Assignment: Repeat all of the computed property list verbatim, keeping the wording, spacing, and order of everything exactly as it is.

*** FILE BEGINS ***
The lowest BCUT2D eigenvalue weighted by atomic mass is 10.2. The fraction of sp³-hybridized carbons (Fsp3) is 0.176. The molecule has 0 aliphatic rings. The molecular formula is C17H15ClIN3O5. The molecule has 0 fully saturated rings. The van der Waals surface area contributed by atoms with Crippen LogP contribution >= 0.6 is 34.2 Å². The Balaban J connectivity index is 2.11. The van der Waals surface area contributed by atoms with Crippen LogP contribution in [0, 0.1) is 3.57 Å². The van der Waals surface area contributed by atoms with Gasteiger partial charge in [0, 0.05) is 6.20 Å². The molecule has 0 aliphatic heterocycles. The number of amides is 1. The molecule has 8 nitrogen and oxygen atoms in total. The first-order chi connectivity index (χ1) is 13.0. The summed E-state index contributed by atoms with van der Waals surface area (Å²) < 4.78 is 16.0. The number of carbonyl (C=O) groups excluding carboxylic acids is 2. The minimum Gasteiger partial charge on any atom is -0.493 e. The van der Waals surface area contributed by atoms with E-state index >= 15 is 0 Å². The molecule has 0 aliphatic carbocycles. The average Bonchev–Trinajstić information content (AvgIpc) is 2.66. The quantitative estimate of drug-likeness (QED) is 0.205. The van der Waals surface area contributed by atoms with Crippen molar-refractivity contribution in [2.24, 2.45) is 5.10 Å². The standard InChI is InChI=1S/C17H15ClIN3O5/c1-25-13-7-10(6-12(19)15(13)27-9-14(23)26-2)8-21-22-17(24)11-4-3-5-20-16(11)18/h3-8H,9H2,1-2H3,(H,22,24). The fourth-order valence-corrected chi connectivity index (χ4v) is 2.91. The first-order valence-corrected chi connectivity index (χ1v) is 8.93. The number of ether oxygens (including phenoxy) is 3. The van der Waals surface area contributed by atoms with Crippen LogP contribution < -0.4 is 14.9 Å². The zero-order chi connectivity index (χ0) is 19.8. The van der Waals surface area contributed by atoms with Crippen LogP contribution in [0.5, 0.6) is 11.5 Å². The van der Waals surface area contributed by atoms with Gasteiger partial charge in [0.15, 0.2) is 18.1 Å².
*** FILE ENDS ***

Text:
The lowest BCUT2D eigenvalue weighted by atomic mass is 10.2. The fraction of sp³-hybridized carbons (Fsp3) is 0.176. The molecule has 0 aliphatic rings. The molecular formula is C17H15ClIN3O5. The molecule has 0 fully saturated rings. The van der Waals surface area contributed by atoms with Crippen LogP contribution >= 0.6 is 34.2 Å². The Balaban J connectivity index is 2.11. The van der Waals surface area contributed by atoms with Crippen LogP contribution in [0, 0.1) is 3.57 Å². The van der Waals surface area contributed by atoms with Gasteiger partial charge in [0, 0.05) is 6.20 Å². The molecule has 0 aliphatic heterocycles. The number of amides is 1. The molecule has 8 nitrogen and oxygen atoms in total. The first-order chi connectivity index (χ1) is 13.0. The summed E-state index contributed by atoms with van der Waals surface area (Å²) < 4.78 is 16.0. The number of carbonyl (C=O) groups excluding carboxylic acids is 2. The minimum Gasteiger partial charge on any atom is -0.493 e. The van der Waals surface area contributed by atoms with E-state index >= 15 is 0 Å². The molecule has 0 aliphatic carbocycles. The average Bonchev–Trinajstić information content (AvgIpc) is 2.66. The quantitative estimate of drug-likeness (QED) is 0.205. The van der Waals surface area contributed by atoms with Crippen molar-refractivity contribution in [2.24, 2.45) is 5.10 Å². The standard InChI is InChI=1S/C17H15ClIN3O5/c1-25-13-7-10(6-12(19)15(13)27-9-14(23)26-2)8-21-22-17(24)11-4-3-5-20-16(11)18/h3-8H,9H2,1-2H3,(H,22,24). The fourth-order valence-corrected chi connectivity index (χ4v) is 2.91. The first-order valence-corrected chi connectivity index (χ1v) is 8.93. The number of ether oxygens (including phenoxy) is 3. The van der Waals surface area contributed by atoms with Crippen LogP contribution < -0.4 is 14.9 Å². The zero-order chi connectivity index (χ0) is 19.8. The van der Waals surface area contributed by atoms with Crippen LogP contribution in [0.5, 0.6) is 11.5 Å². The van der Waals surface area contributed by atoms with Gasteiger partial charge in [0.15, 0.2) is 18.1 Å².